Hope Star from Hope, Arkansas on December 15, 1937 · Page 3
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Hope Star from Hope, Arkansas · Page 3

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Hope, Arkansas
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Wednesday, December 15, 1937
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Page 3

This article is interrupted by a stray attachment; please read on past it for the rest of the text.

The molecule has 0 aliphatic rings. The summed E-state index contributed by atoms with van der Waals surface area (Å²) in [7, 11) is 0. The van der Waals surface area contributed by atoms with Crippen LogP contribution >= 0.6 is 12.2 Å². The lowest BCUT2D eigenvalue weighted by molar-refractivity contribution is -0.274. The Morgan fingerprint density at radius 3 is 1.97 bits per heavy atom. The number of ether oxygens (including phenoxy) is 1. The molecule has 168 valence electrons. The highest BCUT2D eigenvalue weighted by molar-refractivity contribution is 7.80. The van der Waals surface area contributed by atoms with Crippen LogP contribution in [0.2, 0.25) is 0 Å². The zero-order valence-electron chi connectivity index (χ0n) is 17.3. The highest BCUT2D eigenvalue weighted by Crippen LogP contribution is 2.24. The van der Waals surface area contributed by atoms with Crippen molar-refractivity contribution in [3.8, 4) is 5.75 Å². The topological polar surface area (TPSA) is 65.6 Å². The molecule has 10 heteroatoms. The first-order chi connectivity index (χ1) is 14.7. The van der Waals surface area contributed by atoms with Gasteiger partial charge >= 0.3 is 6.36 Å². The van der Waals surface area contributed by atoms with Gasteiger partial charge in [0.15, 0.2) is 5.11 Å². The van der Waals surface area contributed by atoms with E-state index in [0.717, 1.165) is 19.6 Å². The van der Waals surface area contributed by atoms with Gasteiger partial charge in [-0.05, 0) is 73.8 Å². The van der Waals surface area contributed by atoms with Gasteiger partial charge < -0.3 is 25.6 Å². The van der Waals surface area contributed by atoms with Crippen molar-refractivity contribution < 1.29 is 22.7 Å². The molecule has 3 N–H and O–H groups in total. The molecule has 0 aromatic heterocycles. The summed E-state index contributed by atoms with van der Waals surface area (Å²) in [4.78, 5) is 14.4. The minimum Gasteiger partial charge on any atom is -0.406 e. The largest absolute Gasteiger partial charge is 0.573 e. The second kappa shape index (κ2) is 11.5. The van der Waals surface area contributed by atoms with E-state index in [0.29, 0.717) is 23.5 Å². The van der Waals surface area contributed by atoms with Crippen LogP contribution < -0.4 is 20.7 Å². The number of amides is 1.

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. n IX I Wednesday, December 16', 1937 | —....., -.-..„ --------- V '.' -., , ... ..... ..... - ......... ,..-.,...• .' ---------- ..... -....-.. HOPE STAR, HOPE, ARKANSAS TH&fifi MRS. SID HENRY TELEPHONE 821 Some sny, that ever 'gninxl that season comes Wherein our Snvior's bfrlh is celebrated. The bird of dawning singelh nil night long; And then, that say, no .spirit dare stir abroad; The nights (ire wholesome; (hen no planets strike, No fairy dikes, nor witch hnlli power to (.'harm, .So hnllnw'd and so gracious is Hie time.—Selected. A most interesting and unusually fenlertaining program greeted the {mothers of the Oglesby P. T. A. Tuesday atfcrnoon when they assembled fin the Oglesby auditorium fo rthc i December meeting. The auditorium jjViad been decorated by,the children of the school, inirl was bright and cheery [with its Yuletidc reminders, beautiful posters and greenery placed at Wery point of vantage. Music was ?|hc keynote (if the program mid con- 'Sisled of three numbers by the Chil- Jijren's Junior band and lovely Christ- rtfnas carols sung by (he fifilli and sixth "grades. The president's message was Jgivcn by Mrs. A. D. Brnnnan. The 'treasurer reported 570.14 made on the 'sale of Thanksgiving Chrysanthemums. SJn the count of mothers present Miss |Wimberly's room received (he dollar. The Band Auxiliary is requested to meet Thursday afternoon at 3:30 at the band room at the high school. The bandmaster will be present with an ! I important message for the mothers. | 1 -O* I Mr. and Mrs. John O. Rogers have } returned to their home in Mount Ver- luin. III., after a few days visit with , Mi. and Mrs. Billy Bod Hcrndrm. j -0- j Tile Clara Ixiwthorp chapter, C. of C. I will hold its December meeting at 3:30 I fort Tbuisday afternoon at the home of | Miss Martha While East Second street was| W jii, i\i,,,. s M,.,ry Wilson and MIKS Marie .idedo Antoinette Williams as associate liost- !llso ! esses. iclorrj —O— wasS '('he Jell 1.5. Graves Sunday school class of the First Methodist church entertained nt its annual Christmas party on Tuesday evening at the home of Miss Evelyn Murph on East Second street. An unusually attractive Christmas symbol "The Three Wise Men," with an arrangement of lights, greeted the guests on the front porch of the Murph home, the Christmas motif was still further stressed in the indoor decoration, with a beautiful nativity scene on the living room mantel, nnd there was a brilliantly lighted Christmas tree bearing gifts for all present. Games and contests were enjoyed with the favors going to Mrs. Graves and Miss McCully. Guests oilier than the 18 members of the class nnd teacher were Mrs. Fred R. Harrison and Elmer Murph. The Christmas motif was also stressed in the attractive salad course served with hot chocolate. Associate hostesses were Mrs. Pete Las- eler and Misses Maurinc Walker and Bobby McCullcy. Doyle Arnold and Miss Marie An- Ihony, nnd Carl Burton Hardman and Miss Solly Jones were united in a double wedding Saturday evening, December 11, at the home of Elder T. J. Jackson, West Fourth street. Elder Jackson officiated. All live on Hope Route One with the exception of Mrs. Hardman whose home was at Columbus. -O- Hopc Chapter 328 O. E. S. will hold its regular meeting tit 7:30 o'clock Thursday night at the Masonic hull. The annual election nf officers will he held. All members are urged to attend. Card of Thanks We wish to express our thanks to our ninny friends for all the kindness and sympathy shown us in the recent illness and death of our beloved husband and father. Especially do we (hank Dr. Martindalc for all his help, .he ministers and laymen who held the funeral service, the singers who rendered special music, and those who Mint the beautiful flowers. Mrs. H. L. Stilton and children. -aiul| T |, e "Sk-lln Dallas" dof On the- stage "DR. QUIZZER" $15 CASH for your answers! On thu screen ,, 7:15 .&. Mill frem HEAVEN CLAIRE TREVOR S-ALL J y BLANE BILL ROBINSON 3 Good Shc.rt Units Comedy, Novelty Cartoon 3 TONITE & THURSDAY NITE Kiddies Adults 5e 16c A split-second comedy hit! HUSBAN S-A-L-E NOW [N 1'UOGKESS SILK and WOOL DRESSES $3.00 and $5.00 LADIES' Specialty Shop Card of Thanks We wish to thank our friends and relatives for the many flowers and the kindness shown us during the recent llness and death of our beloved husband, father and brother. Mrs. C. D. McLiircy Mr.s. D. E. Taylor Charles MeLarcy Ben McLarey Harold McLarey W. M. Dillard. Charles Klaproth Says He ts Not Guilty Here On December 6 the Star published an item saying that G. Mnx Thompson and Chnrles Klnprolh hnd been held in connection with a forged check for $500.78 drawn on a Springfield, 111., bank. It was learned that the technical charge against both is overdraft. Thompson was held to Circuit Court by Municipal Judge W. K. Lcmley. KJaproth's hearing was sot for last Monday but was postponed to January 3. Klnproth, a business man of Camden, declared that he had been guilty of no wrong-doing and that Thompson had forged his signature to the check. H. L Sutton, 74, of (Continued from Page One) ton of Gladewatcr, Texas; Luther Sutton, Tcxarkann; Roy Sutton and H. E. Sutton of Holly Grove community. He is also survived by one brother, John Sutton of Hope; and three sisters, Mrs. Bell Phillips and Mr.s. John Breed of Hope, and Mrs. J. C. Marks of Tulsa, Oklahoma, and 2,'i grandchildren. Mr. Sultun united with the Methodist church in early childhood, and had been a leaded in church and community work in the Holly Grove community for the past 50 years. It was said of him that in early manhood he bravely assumed the duties and responsibilities of a tjood citizen; be bore them courageously; he laid them down triumphantly. Jim Marshall, of (Continued from Page One) thu U. S. S. Augusta, American flagship. The Bee's report, quoting unidentified eye-witnesses, said: "Japanese planes bombed the Panay at 1:50 p. m. Sunday (\2:W a. m. C. S. T.) from n great, height blasting a terrific hole in the vessel. The ship was abandoned at 2.05 and .sank at H.54." "Before the Panay sank it was attacked by two Japanese motor launches which machine-gunned it. Then Japanese forces from the launches boarded the Panay and made ;m examination just before it sunk. "The Panay's colors were showing throughout the bombing and imichinu- gunning." Capitol Building (Continued from Page One) ner"county and there he met and mnr 1 - ried, in 1883, Miss Lnuvintn Wallace, daughter of pioneers from South Carolina. Becomes Contractor With his background of carpentry and mechanics, Donaghcy soon established himself as a contractor nnd in this calling laid the foundation for his later success in the world of business. In 1898, the Choctnw. Oklahoma and Gulf railroad wns building a line from Little Rock west into Oklahoma. It needed dopols i section houses and other buildings along the route. Dona- fehey won the contract. 11 was the first major contract of many such contracts to follow—for the building of Hondrix college, major business houses at El Dorado, a coiirl- liousc at Fnycltcville, another at Longview, Texas, the state insane nsyluni ,-it Little Rock, a similar institution at Terrell, Texas, the Exchange Bank building at Little Rock and many other leading commercial buildings in the capilo! city. His profession gave him his first contact with political affairs. The 1899 legislature authorized construction of a new slate house, and Governor Dan W. Jnnes named Donaghcy as one of Die building commissioners. This coin- mission laid the capitol cornerstone on July 4. 1900. State house construction almost at once became a political issue and years of controversy over the project followed. Factions formed over the proper procedure. Jeff Davis became governor in 1901 and the legislature in that year and in 1903 revised construction plans, finally calling for a new capitol commission and construction under contract. In August of 1903. Donaghcy was among the contractors bidding MM the ski to house construction, awarded to an out-of-state firm. Donaghcy, who had protested that his contract was the most favorable for the slate, later look the leadership in criticizing the construction work which got underway. Showing Irish fight, he went before the Democratic state convention at Hot Springs in 1900 and reviewed his case, simultaneously distributing pamphlets over the state against a continuation of the state house contract. In 1908, be offered for governor, making the capitol construction issue the main plank in his platform, and won over Attorney General W. F. Kirby. The 190!) legislature which took office with Donaghcy conducted an investigation into the state house construction work, and authorized appointment of a new state capitol commission, (the fourth) which Governor Donaghey headed. Following cngthy litigation, the old contractors were relieved of their contract, the work was re-awarded and the capitol 'inally declared completed in 1917. The state house issue dominated the Donaghey gubernatorial period, but lis administration also effected oilier 'ar-reaching legislation, including cre- ition of four district agricultural schools, at Magnolia, Mo/iticolln, lius- scllvillc and Jonesboro; establishment f the slate tuberculosis sanatorium, state history commission and tax commission, and passed the act which was the first complete legalization of the primary election. In the 1910 election, Donaghcy wn.' re-elected governor in a nice with C. C. Kavanaugh, later Little Rock postmaster. At » special session in 1911, he rec- Novel Aquarium to Bring Ocean Ashore An innovation in aquarium construction, the huge under-water studios nearing completion at Marineland, Fla.. will recreate natural ocean conditions for study and photography of marine life through portholes in the walls of the tanks. Instead of segregation as in most aquaria, each of the huge tanks shown in the artist's visualization above will house a multitude of species, just as in the open ocean Wed. ME Wed. Double Feature "THE (1AMK THAT KILLS" "MKWAUE OF UADIKS" Thursday-Friday BKING A GUKST FREE! 2 1 —FOR- OTTO KRUGEU JACQUELINE WELLS -hi"COUNSEL FOR CRIME" 2 P A R A M O U NT T HE A T R E Texarkana. Days FRI. and SAT., DEC. 17 and 18 Only Mat Saturday, Dec. 18 JOHN BARTON MAIL ORDERS NOW $1.2(1, $1.80, ?2.4tl All Federal tuid Matinee (iOc, 99f, $1.20, $l.$fl State Taxes Incl. Enclose sclf-uclilressed envelops with check or money order payable to Paramount Theatre. WfMWT OWWS& STAGS IN ommcndcd and obtained legislation to make the initiative and referendum law effective, but lost a fight to abolish the convict-lease system. On the following Christmas, he startled the nation by pardoning some 300 convicts in one group, an action credited with leading to eventual abbandon- ment of convict-leasing. When he retired from the governor's office in )!)!,'!, he handed over the reins to Governor Joe T. Robinson. Record as Builder Donaghey was as widely known for his business activity as for his political career. In 1905, he built the original Donaghcy building in Little Rock, a five-story structure and one of the most imposing of its day here. In 192. 1 ). he built (he new Donaghcy building in Little Rock, of 14 stories, and followed this with construction ol Iho Wallace building a few blocks down the capital's Main street. One historian once said of him: "As a builder and contractor, Governor Donaghey has more monuments in steel, concrete, stone and brick, than any man who ever lived in Arkansas." On his 73rd birthday, July 1, 1929, he and his wife jointly executed a deed of gift to the board of trustees of Little Rock Junior college, consisting of the bulk of their estate, as a continuing endowment to the college. This was known as the Donaghcy Trust Foundation, with an estimated value of ?!,000,000. Additional property, worth 5100.000, was deeded to the foundation in. the ummer of 1937. Other institutions which have bon- cfitted from Donaghey philanthropy icludo Arkansas Slate Teachers college and Hondrix college, both of lonway. Distinguished civic and business positions held by Donaghey included: President board of control for State Eleemosynary Institutions, 1922-26; president state board of charities and corrections for six years; president of state board of education commission for two years; chairman of the board which built two bridges across the Arkansas river at Little Rock; vice- president Bankers Trust Co., 1913-25; vice president Beal-Burrow Dry Goods Co., 1(11-1-24; president First National bank of North Little Rock, 1923-26; l.rcsidcnt of Federal Bank and Trust C.. Lillle Rock, nnd of National Savings and Loan Association of Arkansas; vier-pivhident National Savings and Loan Association of Texas, of Kansas, and of Missouri; chairman of State Capitol Arts Commission; chairman board of trustees of Hcndrix college; chairman of the State Planning Board. He was a life-long Democrat, member of the Methodist church, South, and a thirty-second degree Mason. At the Sacngcr | Drama that blasts the front pages' wide open with its sensational story of ; a girl who tracked down the story of: the year is brought to the screen in | At the New With the highly-talented Otto Kru- gcr at his best, arid capable young Douglass Montgomery turning in a realistic and sincere performance, Col- One Mile From Heaven." now show-1 umbia's "Counsel For Crime," which ing at the Sacngcr with "Dr. Quizzcr" j opens Thursday at the New theater who gives cash for the correct answers ; offers the week's most entertaining to his many questions. Claire Trevor. Sally Blanc. Douglas Fowlcy. Fretli Washington and Bill Robinson arc featured in the exceptional cast. Racketeering, shakedowns, thrills. and wise-cracking fun have their places in "One Mile From Heaven," as a girl reporter tracks down the story of the year. In her hands rests tlie happiness of three people, while the front pages are held open for the blazing headlines that will ruin them, into this tragic situation come the racketeers with their extortion plot to place more obstacles in the path of justice, The girl reporter's eventual solution comes only after every avenue of escape had seemed virtually closed. Claire Trevor is the reporter who knows the truth, yet dares not print it. Sally Blane is cast as the socialite wife of a wealthy oil man, while Douglas Fowlcy is the ex-convict extortionist. Other important roles include Fredi Washington, and Bill Robinson, whose twinkling Iocs carry him MIND MANNERS Test your knowledge of correct social usage by answering the following questions, then checking against the authoritative answers below: 1. When a girl and young man meet on the street, which one should spea^ first? 2. Is it better for a girl to thank n man for taking her out or to tell him that she enjoyed the evening? 3. What may a woman reply to a man who says, "I am glad to have met you, Miss Smith"? 4. Should a girl give a Christmas gift to a man with whom she has had only a few dates? 5. Should a man give an expensive Christmas gift to a girl he has known only a short while? What would you do If— You are a man and you would like to remember at Christmas a girl that you have known only a short time— (a) Send her flowers, candy, or a book? fb) Send her a card? (c) Buy her a bracelet or chain? Answers 1. The rule is that the girl speaks first, though there is no reason for a man to hesitate, unless he thinks the girl might not remember him. 2. It is belter to tell him that she enjoyed the evening. 3. "Thank you" is all that is necessary. 4. No. 5. No, for it isn't proper for a girl to accept an expensive gift from a man unless he is her fiance. Best "What Would You Do" solution—either (a) or (b). tlicy'H All fofusc NEW YORK - Of 4)1 the who worked for the National l in the 19S7 all-star game, only Carl Hubbel, of the Oiattt**- pi .500 ball for the remainder of the 86s* son. The other hurlers in the aflfttuti classic were Cy Blanton of the Pirate^, Lefty Griasom, Reds; Dizzy Bean, Cardinals; Bucky Walters, Phillies; and Van Mungo, Dodgers. GENERAL ELECTRIC Products Harry W. Shiver Plumbing-Electrical PHONE 253 SWEATERS $1.00 to $6.95 Separate and Twin Sets The Gift Shop PHONE 252 drama. Essentially, the story by Harolc Shumate, adapted by Fred Niblo, Jr. Grace Neville. Lee Loeb and Harolc Buchman, tells of an unscrupuloui criminal lawyer's redemption at thi hands of the son he could not ac' knowledge through the years. Th< young lawyer, played excellently bi Doug Montgomery, had been adoptee by a state senator and his wife, the lad's real mother. The conflict, creating the major dramatic clash of the picture, occurs when Kruger takes his own son into his law office and attempts to make him his I partner. Kruger is a super-shyster. I Montgomery is a young idealist. They 'break when Kruger defends a murderer he knows to be guilty and Montgomery sets out to drive the man he doesn't know to be his father, out of the legal profession. Jacqueline Wells, talented young in- into the hearts of millions in of a kindly policeman. gcnuc, is the leading lady. The romance between her and Montgomery adds a lively light touch to the film's major dramatic theme. Ntina Bryant, in the most important role she has had for some time, plays the part of the role' Montgomery's mother with fine res- ! traint and conviction. A Philadelphian says colleges are stern guardians of the truth, an out for the sophomore trying to explain to Dad how he forgot the password. Football rivals may leave next fall's games unscheduled since the undeclared variety of war seems to be best for publicity purposes. The Warfield-Simpson chain of wedding tangles suggests that standing panels for holiday cards be changet to "Marrie Englande." Two Brooklyn durg store cowboys trying to rob a train in the southwes fpund they had put their guns on th< wrong kind of chaps. In war as in football, they alwayi said the best defense was a good of fense until Japan proved that it's pos sible to be too offensive. In 1935, total operating revenues o American Class 1 railroads amountei to 53,451,929,411, an increase of $180, 000,000 over the preceding year. Quite a Change Hi'inic Brock, comic star with the "Ice Follies of 1938" whose inebratcd skating act usually brings down the house, once was a fancy diver on the University of Minnesota swimming THIS CURIOUS WORLD ?. ABOO-T WORTH OF GOLD HAS BEEN LOST IN 5/y/A 3 H^e£TO«<S' IN THE 2.O TH CQMTDRV ALONE. High Pat- Pntmos 1-If CIul) About 85 percent of Patmos School joined the 4-H club. The Piilmos 4-H club met at mos High 'School Friday, November 10 for the purpose of orgnniy.:ition for 1938. A total of 145 students were enrolled. The county agent, Clifford L bmith and the home demonstration agent, Miss Melva Bullinglon were present. The following officers were elected for the year: Jack Lnfferty. president: 'loin Hubbiird, vice president; Frances Huett, secretary and treasurer; and Melba Bennett, reporter. Mr. and Mrs. Homer Reeves were elected to serve as loeal leaders with Mr. nnt) Mrs. Elmer Brown to aid them in their service. Hnpcwcll The Hopcwell club met in the home 'if Mr.s. Homer We.st for the December meeting. Miss Bullinglon and our president were both absent so Mr.s. Wiggins was acting president and called the mectine tu order by us singing "Whiit a Friend We Have in Jesus." For our devotional each member quoted a Bible verse which was followed by the Lord's Prayer. During our business .session the new officers for the coming year were elected. Flans and suggestions for the betterment of our club were also discussed. Our hostess served delicious refreshments after which all enjoyed a very intertaining social hour by exchanging Christmas gifts and best wishes to each member of our club. Mrs. Wiggins will be our January hostess at the Wiggins home. Each member is urged to be present. ORANGES Our Sweetest Christmas Oranges fresh from the trees. Box—10 Ibs __ .... $1.00 Basket—25 Ibs JZ.OO, Case—90 Ibs. J4.00 Grapefruit—25 Ibs, $1.50 Tangerines (sweet) 25 Ibs... $2.00 Lemons—75 Ibs „ $450 Our kind is quick to purify the nice Hope folk. Eat one boiled daily David Nichols Go. . Rockmnrt, Georgia Box 84 it Have your winter Suit dry cleaned. In our I modern plant—pressed ' by experts — delivered promptly. PHONE 3S5 HALL BROS Cleaners & Hatters COTTON OWNERS E. C. Brown Cotton Company which firm has served this community for thirty years lias been duly Bonded to handle GOVERNMENT LOANS. Inimcdliilcly upon receipt from you at this office of the Warehouse receipts nnd samples, we will class the cotton and have check available immediately. Information will lie gladly furnished upon request. E. C. BROWN PHONE 240 DECEIVE: THE. HONEV-CONSUMINIG PUBLIC:/ THEV FILL. THE; TOP OF EACH HONEV CEI_L_ WITH A BUBBLE OF AIR,, WHICH K.^F't.E'CTS 4./GH7 AND GIVES THE. HONEV A WHITE, INVITING APPEARAJNICEI. COPR. 1937 BY NEA SERVICE. INC, IN <3REAT BRTTAIN, DURING THE WORJ_D WAR, PRIVATE CITIZENS WERE. NOT- ALLOWED TO KEEP HCWMNIQ PIGEONS, FOR. FEAR. THEV MIGHT &E USED BY SPIES IN SENDINCi OF course, the lioney bee does not wilfully deceive the public. Little does he care whether or not human honey consumers like bis product. Some species o£ bees omit the air bubble in their honey cells, und a dead, watery look results, whipb detracts troin the appetizing appearance. ' _*» DUGGAR'S Tuihtu }}'c I'l-cHdii. H D^VSl Nighties ^&™™) Dainty rayun knits in cleverly sl.vlrd, |;HV trimmi'il nighties— some \vilh colhii.s, some with straight iRvU lines. Sizes 15, 1G, and 17. Crepes and Satins 1 Lace trimmed crepes and satins in ili'iicatt. 1 pastels — tailored dTpc.-* in puMels. ilubonnet and navy Lovely yil'l nighties you Will In 1 pioiul lu give or receive. Lace Trimmed and Tailored $2.95—$3.95 Gorgeous satins—lace trimim-,! and tailored mtrijuu-ing slyles—tlccp pinks, pale pinks, gold. prm!r>l s.itins thai are form fitting A lovely gift item. Gift Boxes FREE. DUGGAR'S Ladies Ready-to-Wear—SHOES 111 West Second PENTHOUSE COIXXJNE. Tlirco favorite fragrances of l^ucicn Lclong's Colognes make a stunning gifl. In an exciting 1'cnt- bout-c package. ?3 all bearing tKe precious name of LUCIEN LELONG Gifts of distinction need not lie costly—as these suggestions prove. All are by Lncien Lelong. —all arc sure of welcome—afl are in a wide range of prices BO that even a modest gift can bo distinctive. INDISCRET COLOGNE. (Ri'g/il) A romantic fragrance with the zest and sparkle of cologne. In a flacon like carved alabaster. $3.75 OPENING NIGHT COLOGNE, (/.e/l) Makes her feel like the star of the per. formance. fg ( </-oiv) Flat- Bided llacou in a colorful trunk package. Lcakproof top. For travelers or Etay-al-liomca. $1 WHISPER Perfumed Cologne. (Right) Spirited, refreshing fragrance in "the most famous bottle in the world". $1 J1.50 Dt'VETYN Face Powder, in a § rand Presentation Package. i\ separate ebadea of powder and a supply of puffs. For guest room, bridge parties, or just for fun. $1 THE GIFT SHOP PHONE 252